Papen said: 'Sometimes tourists leave behind Western clothes, and because for them [the Surma] it is of course something exotic so they wear it with lots of pride.'

'Personally I found that a shame to see, but I fear there is no way back when it comes to this.'

Earlier this month, the nude model revealed she was forced to spend the night in an Egyptian prison cell after being caught during a photoshoot at a temple in Luxor.

Papen had again travelled with photographer Jesse Walker to North Africa for a shoot at some of the most famous landmarks of ancient Egypt.

Having bribed young men patrolling temples in Giza, she narrowly avoided trouble and was able to strip off and pose for photographs.

But when four Egyptian security guards spotted them in Luxor, both Papen and Walker were arrested and locked up.


Belgian nude model Marisa Papen, who describes herself as a 'free-spirited and wild-hearted expressionist', pictured here outside a temple in Egypt before she was arrested


The Belgian nude model pictured on the back of a horse with two pyramids peering over the sand in the distance. Having bribed young men patrolling temples in Giza, she narrowly avoided trouble and was able to strip off and pose for photographs

Papen said: 'The last two years I have walked wild and free in at least 50 countries. Rarely do I end up in precarious situations. Until April this year, in Egypt.'

The nude photo model, from the Flanders region of Belgium, met up in Cairo with photographer Walker who flew in all the way from Australia to do the shoot.

And even though the pair said they were aware of the cultural, political and religious differences between Egypt and the West when it comes to nudity, the adventure ended differently than they both expected.
Early in their trip during the first photoshoot near the famous pyramids of Giza, the two got into trouble.

They reportedly bribed a security guard to start the photoshoot when two other men showed up.

Papen said: 'I was suddenly completely awake, like a cold shower at 5am in the morning.

'We tried to explain them that we were making art with the highest respect for Egyptian culture, but they could not see a connection between nudity and art.

'In their eyes it was , or something like that.'

In the end, Papen and Walker managed to stay out of trouble by bribing them with £15.

After Giza, the two travelled to Luxor to visit the vast temple complex of Karnak to shoot pictures with the theme of 'dance', which is where their trip unraveled.

When Karnak turned out to be even more guarded than the pyramids at Giza, Papen and Walker had to think of another plan for their shoot.

They decided to hide in the complex just before closing time and to start with the photoshoot 'making pirouettes in Cleopatra's footprints' after all the other people had left.

Papen said: 'But you can guess what happened next. Busted, once again. And yes, this time we were in some serious trouble.'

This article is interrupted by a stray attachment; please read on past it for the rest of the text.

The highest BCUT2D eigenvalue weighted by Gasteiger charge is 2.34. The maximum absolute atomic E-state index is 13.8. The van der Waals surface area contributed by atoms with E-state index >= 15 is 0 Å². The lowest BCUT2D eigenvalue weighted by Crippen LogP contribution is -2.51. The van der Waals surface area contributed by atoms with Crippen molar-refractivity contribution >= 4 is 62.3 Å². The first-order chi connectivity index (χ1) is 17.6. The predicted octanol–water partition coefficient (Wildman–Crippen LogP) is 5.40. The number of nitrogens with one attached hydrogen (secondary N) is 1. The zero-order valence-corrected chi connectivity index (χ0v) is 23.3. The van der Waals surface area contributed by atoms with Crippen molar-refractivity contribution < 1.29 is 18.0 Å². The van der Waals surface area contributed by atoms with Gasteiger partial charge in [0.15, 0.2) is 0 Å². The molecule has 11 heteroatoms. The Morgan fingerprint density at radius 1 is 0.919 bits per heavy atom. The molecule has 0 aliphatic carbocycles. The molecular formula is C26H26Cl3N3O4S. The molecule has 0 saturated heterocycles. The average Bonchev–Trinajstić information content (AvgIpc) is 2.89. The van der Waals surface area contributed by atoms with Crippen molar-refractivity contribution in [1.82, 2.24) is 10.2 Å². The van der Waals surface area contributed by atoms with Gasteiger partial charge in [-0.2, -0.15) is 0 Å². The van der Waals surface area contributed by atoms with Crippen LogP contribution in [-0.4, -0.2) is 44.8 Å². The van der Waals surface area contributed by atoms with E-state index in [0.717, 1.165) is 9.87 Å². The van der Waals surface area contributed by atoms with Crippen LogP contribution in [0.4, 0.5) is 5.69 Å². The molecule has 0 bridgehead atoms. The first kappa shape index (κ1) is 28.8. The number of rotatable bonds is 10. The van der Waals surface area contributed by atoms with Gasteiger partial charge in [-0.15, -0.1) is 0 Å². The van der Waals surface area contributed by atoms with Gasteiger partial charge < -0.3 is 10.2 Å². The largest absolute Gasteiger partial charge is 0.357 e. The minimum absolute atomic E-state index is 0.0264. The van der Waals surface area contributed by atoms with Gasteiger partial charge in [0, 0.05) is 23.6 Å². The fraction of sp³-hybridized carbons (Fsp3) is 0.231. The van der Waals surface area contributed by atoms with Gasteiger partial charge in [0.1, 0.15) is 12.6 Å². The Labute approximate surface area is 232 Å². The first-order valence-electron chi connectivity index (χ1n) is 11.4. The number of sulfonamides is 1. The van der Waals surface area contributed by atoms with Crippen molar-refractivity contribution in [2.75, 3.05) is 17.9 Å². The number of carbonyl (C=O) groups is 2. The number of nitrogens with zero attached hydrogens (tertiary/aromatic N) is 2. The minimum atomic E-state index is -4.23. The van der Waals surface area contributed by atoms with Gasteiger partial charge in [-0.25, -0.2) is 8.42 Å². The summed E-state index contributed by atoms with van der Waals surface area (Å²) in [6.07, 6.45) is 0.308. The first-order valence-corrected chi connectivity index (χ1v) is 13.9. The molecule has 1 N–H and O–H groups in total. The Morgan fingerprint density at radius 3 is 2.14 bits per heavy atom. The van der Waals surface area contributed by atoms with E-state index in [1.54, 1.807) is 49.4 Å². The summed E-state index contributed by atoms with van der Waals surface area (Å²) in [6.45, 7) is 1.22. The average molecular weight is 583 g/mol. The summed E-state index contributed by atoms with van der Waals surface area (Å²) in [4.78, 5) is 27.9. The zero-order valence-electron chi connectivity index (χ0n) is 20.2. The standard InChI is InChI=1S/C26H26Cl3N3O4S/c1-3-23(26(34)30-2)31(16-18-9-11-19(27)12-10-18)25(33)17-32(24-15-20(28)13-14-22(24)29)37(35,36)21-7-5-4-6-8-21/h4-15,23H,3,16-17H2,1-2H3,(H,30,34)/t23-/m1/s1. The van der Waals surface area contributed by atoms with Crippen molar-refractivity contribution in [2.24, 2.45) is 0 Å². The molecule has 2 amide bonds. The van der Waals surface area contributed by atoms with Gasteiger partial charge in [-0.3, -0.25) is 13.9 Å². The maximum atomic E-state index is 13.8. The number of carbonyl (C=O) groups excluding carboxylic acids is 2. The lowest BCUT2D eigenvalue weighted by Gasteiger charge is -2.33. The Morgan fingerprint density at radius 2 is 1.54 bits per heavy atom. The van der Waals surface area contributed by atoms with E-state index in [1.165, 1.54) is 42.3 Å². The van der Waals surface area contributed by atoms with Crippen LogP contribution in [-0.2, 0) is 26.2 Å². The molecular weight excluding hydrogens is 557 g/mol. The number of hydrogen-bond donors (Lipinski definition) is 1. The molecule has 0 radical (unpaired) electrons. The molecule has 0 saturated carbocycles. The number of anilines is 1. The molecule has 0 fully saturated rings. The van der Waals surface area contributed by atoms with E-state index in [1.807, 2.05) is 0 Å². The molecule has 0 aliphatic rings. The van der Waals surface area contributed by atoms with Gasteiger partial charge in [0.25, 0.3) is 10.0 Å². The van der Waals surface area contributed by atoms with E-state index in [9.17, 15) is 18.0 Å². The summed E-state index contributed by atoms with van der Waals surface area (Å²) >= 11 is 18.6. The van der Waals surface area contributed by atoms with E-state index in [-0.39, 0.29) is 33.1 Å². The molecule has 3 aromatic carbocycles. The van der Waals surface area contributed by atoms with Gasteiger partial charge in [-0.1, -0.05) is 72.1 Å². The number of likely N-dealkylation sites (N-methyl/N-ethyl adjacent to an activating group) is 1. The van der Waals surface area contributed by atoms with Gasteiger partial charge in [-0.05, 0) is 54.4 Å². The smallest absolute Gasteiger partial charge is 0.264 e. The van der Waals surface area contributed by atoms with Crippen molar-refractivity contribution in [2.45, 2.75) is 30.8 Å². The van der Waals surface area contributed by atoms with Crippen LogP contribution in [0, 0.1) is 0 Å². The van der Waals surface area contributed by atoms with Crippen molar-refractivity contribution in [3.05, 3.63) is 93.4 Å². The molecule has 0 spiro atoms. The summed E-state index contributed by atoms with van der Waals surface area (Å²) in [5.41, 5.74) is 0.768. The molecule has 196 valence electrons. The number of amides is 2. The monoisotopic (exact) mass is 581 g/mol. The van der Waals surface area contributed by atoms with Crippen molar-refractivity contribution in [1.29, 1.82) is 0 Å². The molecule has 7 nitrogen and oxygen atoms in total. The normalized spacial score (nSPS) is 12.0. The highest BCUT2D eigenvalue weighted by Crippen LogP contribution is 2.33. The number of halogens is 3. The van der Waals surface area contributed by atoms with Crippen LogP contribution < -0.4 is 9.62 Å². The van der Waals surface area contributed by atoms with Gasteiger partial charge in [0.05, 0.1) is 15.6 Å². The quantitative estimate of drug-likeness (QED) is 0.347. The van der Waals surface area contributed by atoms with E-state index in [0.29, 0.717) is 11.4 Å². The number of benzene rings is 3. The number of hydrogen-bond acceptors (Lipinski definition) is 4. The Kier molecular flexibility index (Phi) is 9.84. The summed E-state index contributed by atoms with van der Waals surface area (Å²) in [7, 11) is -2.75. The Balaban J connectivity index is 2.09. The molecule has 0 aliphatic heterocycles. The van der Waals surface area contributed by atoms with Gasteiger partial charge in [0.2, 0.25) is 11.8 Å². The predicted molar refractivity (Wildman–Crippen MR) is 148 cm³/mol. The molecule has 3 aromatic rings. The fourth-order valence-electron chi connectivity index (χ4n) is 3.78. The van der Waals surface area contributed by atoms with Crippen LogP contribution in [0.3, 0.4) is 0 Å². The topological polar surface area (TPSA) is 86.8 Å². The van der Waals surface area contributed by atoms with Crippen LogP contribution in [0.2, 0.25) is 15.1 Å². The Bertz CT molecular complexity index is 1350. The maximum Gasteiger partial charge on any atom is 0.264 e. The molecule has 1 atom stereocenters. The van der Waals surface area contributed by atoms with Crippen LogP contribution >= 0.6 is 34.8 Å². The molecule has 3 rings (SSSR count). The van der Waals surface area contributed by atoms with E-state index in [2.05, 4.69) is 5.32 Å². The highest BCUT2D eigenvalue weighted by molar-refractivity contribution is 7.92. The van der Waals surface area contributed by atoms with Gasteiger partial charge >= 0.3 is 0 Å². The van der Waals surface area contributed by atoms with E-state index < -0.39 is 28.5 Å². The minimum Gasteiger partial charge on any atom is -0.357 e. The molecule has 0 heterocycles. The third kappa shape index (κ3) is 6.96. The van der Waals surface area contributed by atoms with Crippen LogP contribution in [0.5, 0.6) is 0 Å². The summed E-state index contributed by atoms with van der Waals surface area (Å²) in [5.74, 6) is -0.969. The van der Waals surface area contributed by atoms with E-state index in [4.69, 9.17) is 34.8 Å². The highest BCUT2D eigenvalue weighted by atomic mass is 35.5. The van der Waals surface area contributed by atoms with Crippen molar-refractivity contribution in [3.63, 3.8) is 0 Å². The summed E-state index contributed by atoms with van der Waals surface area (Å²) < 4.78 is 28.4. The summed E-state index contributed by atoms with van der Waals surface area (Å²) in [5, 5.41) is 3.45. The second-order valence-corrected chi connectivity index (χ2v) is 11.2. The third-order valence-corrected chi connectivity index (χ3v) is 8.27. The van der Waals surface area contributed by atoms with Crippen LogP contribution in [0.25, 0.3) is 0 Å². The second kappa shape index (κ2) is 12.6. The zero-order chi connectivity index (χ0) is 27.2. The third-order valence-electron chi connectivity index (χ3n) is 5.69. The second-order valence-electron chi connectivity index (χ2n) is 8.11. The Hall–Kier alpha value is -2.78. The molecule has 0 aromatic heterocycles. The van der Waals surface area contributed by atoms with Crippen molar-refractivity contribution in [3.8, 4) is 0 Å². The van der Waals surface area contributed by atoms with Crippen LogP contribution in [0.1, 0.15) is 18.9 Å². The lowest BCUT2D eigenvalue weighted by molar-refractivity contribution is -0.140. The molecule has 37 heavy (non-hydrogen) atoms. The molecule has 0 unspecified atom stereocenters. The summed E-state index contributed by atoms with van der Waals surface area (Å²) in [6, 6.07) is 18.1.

Four security guards caught the two and brought them 'like two beaten dogs' to the local police.


The Belgian stands at the entrance of a temple in Egypt. Moments later, four security guards spotted them in Luxor, both Papen and her photographer Jesse Walker were arrested and locked up

Papen said: 'Without being able to share words, I made it clear to Jesse that he had to delete the images if he saw the tiniest opportunity.

'Otherwise we would be screwed, big time.'

The Egyptian police officers did not believe the two when they told them they were 'just testing the light' and 'did not take any pictures yet'.

The cops forced Walker to strip down to look for a second SD card, but could not find anything.

The duo were brought from one police station to the other and from court to a local cell and back.

Papen said: 'I knew that a prison in Egypt looks slightly different then in Belgium or any Westernised country but I had no idea what to expect before actually going in.

'The first cell we encountered was packed with at least 20 men, some were passed out on the floor, some were squeezing their hands through the rails, some were bleeding and yelling.

'I had never seen something like this before in real life. Jesse kept telling me, 'Marisa don't look' but there was no way not to look.'

After several hours in horrendous conditions in jail Papen and Walker were brought in front of a judge.

Papen said: 'We kept playing the role of stupid tourists who had no idea dancing in skin-coloured underwear - we had to change up the story a little bit because otherwise we probably would have never gotten out - on Egyptian ground it wasn't allowed.

'Our judge was browsing with his big thumbs through these books that looked as old as the pyramids did.

'Eventually, he gave us a warning and told us never to do something so foolishly shameful ever again. We nodded simultaneously.'

Back in their hotel room, Walker even managed to recover the deleted pictures off the SD card with special software.

Thanks to her quick-witted reaction during her arrest, Papen is now able to proudly share her amazing story and Walker's magnificent pictures of the nude Egyptian photoshoot.

Papen said: 'I do think we created something Cleopatra would have been proud of.'

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A sane man to an insane society must appear insane
Waawaareey there's something really attractive about a woman who live a primitive life makes one feel like we are back to the stone ages hit the with a rock and drag her back to your cave